Sébastien Briat was an anti-nuclear activist from Meuse, France who gained international media attention in 2004 when he was struck and killed by a train carrying nuclear waste near Avricourt, France, after preparing to chain himself to the tracks while participating in a protest against nuclear power. Briat was 21 years old at the time. A local Green leader highlighted the wider significance of the incident as an illustration of the protestors' security and safety concerns relating to the transport: "A train could hit something at any moment, and there's nothing that the SNCF nor the organisations which are meant to provide security can do about it."
According to The New York Times, Briat was "surprised by the train." The train was carrying 12 containers of waste from German nuclear power plants, which had been reprocessed in France, and was heading to Gorleben, Germany for storage. Briat was one of at least 4,500 people who attended the protest, which the New York Times said was "prompted by concerns about the safety of the nuclear material." 
The train's conductor hit the brakes as soon as he saw Briat, but because of momentum, was not able to stop the train in time to prevent it from hitting him. Briat's leg was severed by the train. As he did not die immediately, paramedics started to take him to the hospital, but he died before reaching the hospital. Germany has an agreement with France which allows Germany to send its nuclear waste to France for reprocessing, as long as Germany takes it back afterward for storage.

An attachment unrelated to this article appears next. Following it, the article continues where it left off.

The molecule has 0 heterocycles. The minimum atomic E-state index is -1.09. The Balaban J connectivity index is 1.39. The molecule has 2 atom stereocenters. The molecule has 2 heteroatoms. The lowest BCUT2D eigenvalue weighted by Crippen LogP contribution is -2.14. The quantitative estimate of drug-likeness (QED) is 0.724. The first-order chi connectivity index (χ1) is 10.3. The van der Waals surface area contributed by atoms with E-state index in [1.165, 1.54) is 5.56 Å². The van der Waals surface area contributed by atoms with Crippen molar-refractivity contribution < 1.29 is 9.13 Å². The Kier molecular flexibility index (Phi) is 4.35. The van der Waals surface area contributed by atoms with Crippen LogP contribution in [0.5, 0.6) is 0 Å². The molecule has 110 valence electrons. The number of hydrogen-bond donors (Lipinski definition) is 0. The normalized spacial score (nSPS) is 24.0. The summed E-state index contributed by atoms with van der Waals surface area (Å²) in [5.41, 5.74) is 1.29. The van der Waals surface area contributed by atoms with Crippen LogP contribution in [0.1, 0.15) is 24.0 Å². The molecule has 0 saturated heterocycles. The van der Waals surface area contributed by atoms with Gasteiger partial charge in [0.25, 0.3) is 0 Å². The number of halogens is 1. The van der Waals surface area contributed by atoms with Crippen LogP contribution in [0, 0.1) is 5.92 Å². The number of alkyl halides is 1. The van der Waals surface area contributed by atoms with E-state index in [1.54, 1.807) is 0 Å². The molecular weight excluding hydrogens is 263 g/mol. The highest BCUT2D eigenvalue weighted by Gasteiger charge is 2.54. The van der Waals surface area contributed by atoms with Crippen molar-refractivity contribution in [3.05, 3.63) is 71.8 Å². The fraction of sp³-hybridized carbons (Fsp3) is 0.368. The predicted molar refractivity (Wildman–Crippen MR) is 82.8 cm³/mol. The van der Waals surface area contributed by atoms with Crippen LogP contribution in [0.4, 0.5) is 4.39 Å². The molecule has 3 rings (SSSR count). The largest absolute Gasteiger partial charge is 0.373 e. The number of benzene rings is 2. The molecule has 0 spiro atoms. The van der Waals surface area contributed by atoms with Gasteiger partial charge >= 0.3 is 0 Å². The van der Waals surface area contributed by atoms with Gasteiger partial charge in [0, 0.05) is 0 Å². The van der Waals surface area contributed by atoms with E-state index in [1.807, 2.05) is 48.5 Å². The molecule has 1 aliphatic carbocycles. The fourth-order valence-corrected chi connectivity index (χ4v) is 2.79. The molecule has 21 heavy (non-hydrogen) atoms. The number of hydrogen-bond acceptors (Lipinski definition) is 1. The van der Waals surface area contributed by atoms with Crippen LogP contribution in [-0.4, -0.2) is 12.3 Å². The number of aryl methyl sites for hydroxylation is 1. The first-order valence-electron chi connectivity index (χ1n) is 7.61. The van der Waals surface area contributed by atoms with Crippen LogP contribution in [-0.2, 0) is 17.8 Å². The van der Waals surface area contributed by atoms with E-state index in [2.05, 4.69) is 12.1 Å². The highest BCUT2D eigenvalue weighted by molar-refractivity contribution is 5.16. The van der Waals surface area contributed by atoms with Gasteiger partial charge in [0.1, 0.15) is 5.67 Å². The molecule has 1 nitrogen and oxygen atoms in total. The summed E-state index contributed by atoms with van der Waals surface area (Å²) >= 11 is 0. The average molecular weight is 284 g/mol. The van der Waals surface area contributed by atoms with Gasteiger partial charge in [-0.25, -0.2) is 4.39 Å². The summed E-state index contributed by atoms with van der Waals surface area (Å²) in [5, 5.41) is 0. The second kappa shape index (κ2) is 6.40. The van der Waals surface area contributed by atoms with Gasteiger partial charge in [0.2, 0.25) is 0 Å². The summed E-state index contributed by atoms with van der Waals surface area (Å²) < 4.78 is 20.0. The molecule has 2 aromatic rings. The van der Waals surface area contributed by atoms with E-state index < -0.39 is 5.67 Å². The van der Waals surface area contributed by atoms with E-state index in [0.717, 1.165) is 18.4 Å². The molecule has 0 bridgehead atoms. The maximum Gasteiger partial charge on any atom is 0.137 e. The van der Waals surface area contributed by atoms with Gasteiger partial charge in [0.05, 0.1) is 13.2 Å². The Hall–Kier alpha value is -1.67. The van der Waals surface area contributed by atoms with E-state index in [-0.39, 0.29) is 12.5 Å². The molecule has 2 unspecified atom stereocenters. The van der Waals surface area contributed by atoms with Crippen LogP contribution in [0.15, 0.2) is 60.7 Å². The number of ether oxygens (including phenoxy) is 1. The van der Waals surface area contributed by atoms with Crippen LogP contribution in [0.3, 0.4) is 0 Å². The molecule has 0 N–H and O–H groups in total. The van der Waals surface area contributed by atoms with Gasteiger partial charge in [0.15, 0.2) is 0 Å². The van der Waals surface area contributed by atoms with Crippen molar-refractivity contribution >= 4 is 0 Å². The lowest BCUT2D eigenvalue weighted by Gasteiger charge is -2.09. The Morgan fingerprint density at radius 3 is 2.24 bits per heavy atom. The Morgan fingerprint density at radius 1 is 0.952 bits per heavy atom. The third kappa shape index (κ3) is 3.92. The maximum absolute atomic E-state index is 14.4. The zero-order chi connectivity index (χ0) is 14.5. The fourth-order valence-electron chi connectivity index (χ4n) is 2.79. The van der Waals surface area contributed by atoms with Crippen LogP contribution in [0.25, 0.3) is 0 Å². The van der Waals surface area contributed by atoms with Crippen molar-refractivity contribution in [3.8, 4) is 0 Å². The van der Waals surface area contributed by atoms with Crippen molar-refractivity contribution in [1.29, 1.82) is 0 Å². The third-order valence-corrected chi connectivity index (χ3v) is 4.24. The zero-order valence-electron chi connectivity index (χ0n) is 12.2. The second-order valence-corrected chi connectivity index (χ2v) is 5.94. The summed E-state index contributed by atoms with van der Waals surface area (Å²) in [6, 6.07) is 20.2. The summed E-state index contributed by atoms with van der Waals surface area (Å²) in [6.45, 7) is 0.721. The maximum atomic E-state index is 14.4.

Afterward, it was reported that Briat had violated a number of key safety rules that protesters normally followed. It was reported among others that "Briat had chained himself shortly after a curve in the track, behind a hill, near a forest, which made it impossible for the conductor to see him in time to stop. In addition, Briat did not wait for the train to stop before chaining himself to the track. Finally, Briat did not have other protesters stationed further down the tracks to alert the conductor with smoke signals. More experienced protesters normally take safety precautions to avoid these mistakes. ".
After Briat's death, anti-nuclear activists canceled similar protests along the same train route.
- Fatality fuels anti-nuclear protest, The Guardian, November 10, 2004
- Texte de ses compagnons de route, Rebellyon
- Train Kills French Nuclear Protester, The New York Times, November 8, 2004.
- Protester dies under atomic train, BBC, November 7, 2004
- Protester Chains Self to Track, Hit by Train, Fox News, November 07, 2004